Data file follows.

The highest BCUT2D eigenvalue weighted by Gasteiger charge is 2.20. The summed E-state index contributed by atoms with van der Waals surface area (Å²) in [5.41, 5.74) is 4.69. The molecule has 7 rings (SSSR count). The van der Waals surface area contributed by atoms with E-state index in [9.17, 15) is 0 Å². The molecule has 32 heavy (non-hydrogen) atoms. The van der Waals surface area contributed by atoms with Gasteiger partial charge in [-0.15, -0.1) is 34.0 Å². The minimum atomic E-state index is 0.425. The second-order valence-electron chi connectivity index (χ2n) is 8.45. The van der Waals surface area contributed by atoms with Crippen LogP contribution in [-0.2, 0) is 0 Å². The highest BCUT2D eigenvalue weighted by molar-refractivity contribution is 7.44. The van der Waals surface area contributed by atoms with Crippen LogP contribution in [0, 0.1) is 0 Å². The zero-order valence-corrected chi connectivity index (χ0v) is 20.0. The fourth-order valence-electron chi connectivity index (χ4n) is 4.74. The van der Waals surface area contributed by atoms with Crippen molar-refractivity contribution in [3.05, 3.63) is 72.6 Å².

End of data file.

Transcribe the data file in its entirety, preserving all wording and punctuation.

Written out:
The highest BCUT2D eigenvalue weighted by Gasteiger charge is 2.20. The summed E-state index contributed by atoms with van der Waals surface area (Å²) in [5.41, 5.74) is 4.69. The molecule has 7 rings (SSSR count). The van der Waals surface area contributed by atoms with E-state index in [9.17, 15) is 0 Å². The molecule has 32 heavy (non-hydrogen) atoms. The van der Waals surface area contributed by atoms with Gasteiger partial charge in [-0.15, -0.1) is 34.0 Å². The minimum atomic E-state index is 0.425. The second-order valence-electron chi connectivity index (χ2n) is 8.45. The van der Waals surface area contributed by atoms with Crippen LogP contribution in [-0.2, 0) is 0 Å². The highest BCUT2D eigenvalue weighted by molar-refractivity contribution is 7.44. The van der Waals surface area contributed by atoms with Crippen LogP contribution in [0, 0.1) is 0 Å². The zero-order valence-corrected chi connectivity index (χ0v) is 20.0. The fourth-order valence-electron chi connectivity index (χ4n) is 4.74. The van der Waals surface area contributed by atoms with Crippen molar-refractivity contribution in [3.05, 3.63) is 72.6 Å².